Black patients were reported to be significantly less likely to receive standard of care surgical treatment for cancer of the gastrointestinal tract compared with White patients.
Significant racial disparities have been identified in surgical care for cancers of gastrointestinal (GI) tract, with investigators reporting that Black patients were less likely to receive standard care compared with White patients, according to data published in JAMA Network Open.1
Although longer median survival was associated with both negative surgical resection margins (87.3 months vs 22.9 months; P <.001) and adequate lymphadenectomies (80.7 months vs 57.6 months P <.001), Black patients were less likely to have negative surgical margins overall (odds ratio [OR], 0.96; 95% CI, 0.93-0.98), and after esophagectomy (OR, 0.71; 95% CI, 0.58-0.87), proctectomy (OR, 0.71; 95% CI, 0.66-0.76), or biliary resection (OR, 0.75; 95% CI, 0.61-0.91) vs White patients. Additionally, Black patients vs White patients were less likely to undergo adequate lymphadenectomy both overall (OR, 0.89; 95% CI, 0.87-0.91) and with regard to colectomy (OR, 0.89; 95% CI, 0.87-0.92), esophagectomy (OR, 0.72; 95% CI, 0.63-0.83), pancreatectomy (OR, 0.90; 95% CI, 0.85-0.96), proctectomy (OR, 0.93; 95% CI, 0.88-0.98), proctocolectomy (OR, 0.90; 95% CI, 0.81-1.00), and enterectomy (OR, 0.71; 95% CI, 0.65-0.79).
No receipt of either adjuvant chemotherapy or radiotherapy due to comorbidities was more likely in Black vs White patients, with increased rates of 15% (OR, 1.15; 95% CI, 1.10-1.21) and 49% (OR, 1.49; 95% CI, 1.35-1.64), respectively. In addition, Black patients were more likely to have recommended adjuvant chemotherapy (OR, 1.68; 95% CI, 1.55-1.82) or radiotherapy (OR, 2.18; 95% CI, 1.97-2.41) omitted from their treatment plan due to unknown reasons.
“Further research should probe both system- and physician-level drivers of disparities within cancer care and address places of bias that allow for this inequitable treatment of African American and American Indian patients. We are currently performing a deeper look into our striking study findings, and our areas of focus are means of communication, education, socio-economic factors, healthcare system workflows, and differences in cancer biology which exist by race and ethnicity,” senior author Sajid Khan, MD, FACS, FSSO, who is also associate professor of surgery (Oncology) and section chief of Hepato-Pancreato-Biliary (HPB) and Mixed Tumors at Yale Cancer Center, said in a press release.2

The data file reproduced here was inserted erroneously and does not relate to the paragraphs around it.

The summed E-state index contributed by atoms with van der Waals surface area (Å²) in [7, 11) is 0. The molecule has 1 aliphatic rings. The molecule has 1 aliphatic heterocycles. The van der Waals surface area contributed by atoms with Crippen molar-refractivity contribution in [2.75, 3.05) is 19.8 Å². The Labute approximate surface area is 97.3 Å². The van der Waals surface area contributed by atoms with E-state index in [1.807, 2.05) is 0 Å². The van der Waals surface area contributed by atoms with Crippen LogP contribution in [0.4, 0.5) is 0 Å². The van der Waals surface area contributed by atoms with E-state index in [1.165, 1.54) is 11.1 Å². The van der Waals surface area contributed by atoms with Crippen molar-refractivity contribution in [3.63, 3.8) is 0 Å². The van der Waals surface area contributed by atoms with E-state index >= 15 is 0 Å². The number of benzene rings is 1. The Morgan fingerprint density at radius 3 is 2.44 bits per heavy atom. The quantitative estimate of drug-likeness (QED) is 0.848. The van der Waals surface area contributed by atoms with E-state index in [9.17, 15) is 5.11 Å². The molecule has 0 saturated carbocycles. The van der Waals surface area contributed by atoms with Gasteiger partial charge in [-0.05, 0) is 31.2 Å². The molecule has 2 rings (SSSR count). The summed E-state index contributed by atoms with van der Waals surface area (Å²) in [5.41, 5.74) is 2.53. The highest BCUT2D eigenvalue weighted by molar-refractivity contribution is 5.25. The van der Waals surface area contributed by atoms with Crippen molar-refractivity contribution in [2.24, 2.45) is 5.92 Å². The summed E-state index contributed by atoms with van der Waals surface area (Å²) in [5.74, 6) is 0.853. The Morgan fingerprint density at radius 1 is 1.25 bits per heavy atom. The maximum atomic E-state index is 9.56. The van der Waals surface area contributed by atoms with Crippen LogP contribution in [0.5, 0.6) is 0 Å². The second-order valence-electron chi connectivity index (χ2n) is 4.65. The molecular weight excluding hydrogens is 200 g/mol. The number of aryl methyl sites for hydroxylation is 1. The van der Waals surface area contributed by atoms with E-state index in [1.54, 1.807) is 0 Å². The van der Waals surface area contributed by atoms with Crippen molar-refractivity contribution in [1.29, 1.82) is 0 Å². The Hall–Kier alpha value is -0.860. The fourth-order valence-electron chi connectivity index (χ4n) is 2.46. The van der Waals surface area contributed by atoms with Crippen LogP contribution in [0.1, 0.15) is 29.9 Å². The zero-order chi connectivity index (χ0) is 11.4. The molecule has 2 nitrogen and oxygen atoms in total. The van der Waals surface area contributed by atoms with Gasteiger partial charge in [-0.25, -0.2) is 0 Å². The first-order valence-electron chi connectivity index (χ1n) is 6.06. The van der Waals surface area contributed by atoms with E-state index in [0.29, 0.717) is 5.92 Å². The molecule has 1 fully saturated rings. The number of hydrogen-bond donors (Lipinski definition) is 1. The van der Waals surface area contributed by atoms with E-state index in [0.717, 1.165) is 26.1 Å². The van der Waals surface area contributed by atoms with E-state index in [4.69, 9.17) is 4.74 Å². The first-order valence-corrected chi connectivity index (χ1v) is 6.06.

Investigators pulled data from the National Cancer Database 2017 Participant Use File to conduct a cohort study. Patients included adults aged 18 years or older who had been diagnosed with a malignant neoplasm of the GI tract from January 2004 to December 2017. To be included in the analysis, patients needed to undergo surgical resection of the primary disease site. Those who were missing demographic and clinical data or who had an unknown surgery type or local tumor destruction were excluded from the research.
The data analysis took place from June 2021 to December 2021 and primarily focused on differences between Black and White patients due to historical discrepancies in disease burden and survival between the 2 groups. Investigators reported that 565,124 patients met the inclusion criteria for the study. The majority of patients were male (54.7%), White (83.5%), and non-Hispanic (90.3%). Additionally, the most common primary disease site was the colon (44.9%), and patients commonly ranged in age from 60 to 69 years (28.5%). In total, 88.5% of patients achieved negative surgical margins and 71.2% underwent adequate lymphadenectomy.
Additional findings from the study indicated that achieving negative surgical margins were 29% more likely in gallbladder cancer and 29% less likely following esophagectomy in Black compared with White patients. Black patients were also 25% and 29% less likely to have negative margins in other biliary site resections and for proctectomies, respectively. Black patients were also 6% and 29% less likely to have adequate lymphadenectomy for gastrectomy and enterectomy, respectively.
In terms of receiving adjuvant chemotherapy and radiotherapy overall, unadjusted analysis showed that Black patients were 8% and 35% less to undergo treatment than White patients. Recommendation of adjuvant therapy for Black patients was also more commonly omitted in terms of adjuvant chemotherapy (OR, 1.15; 95% CI, 1.12-1.19) or radiotherapy (OR, 1.48; 95% CI, 1.40-1.58).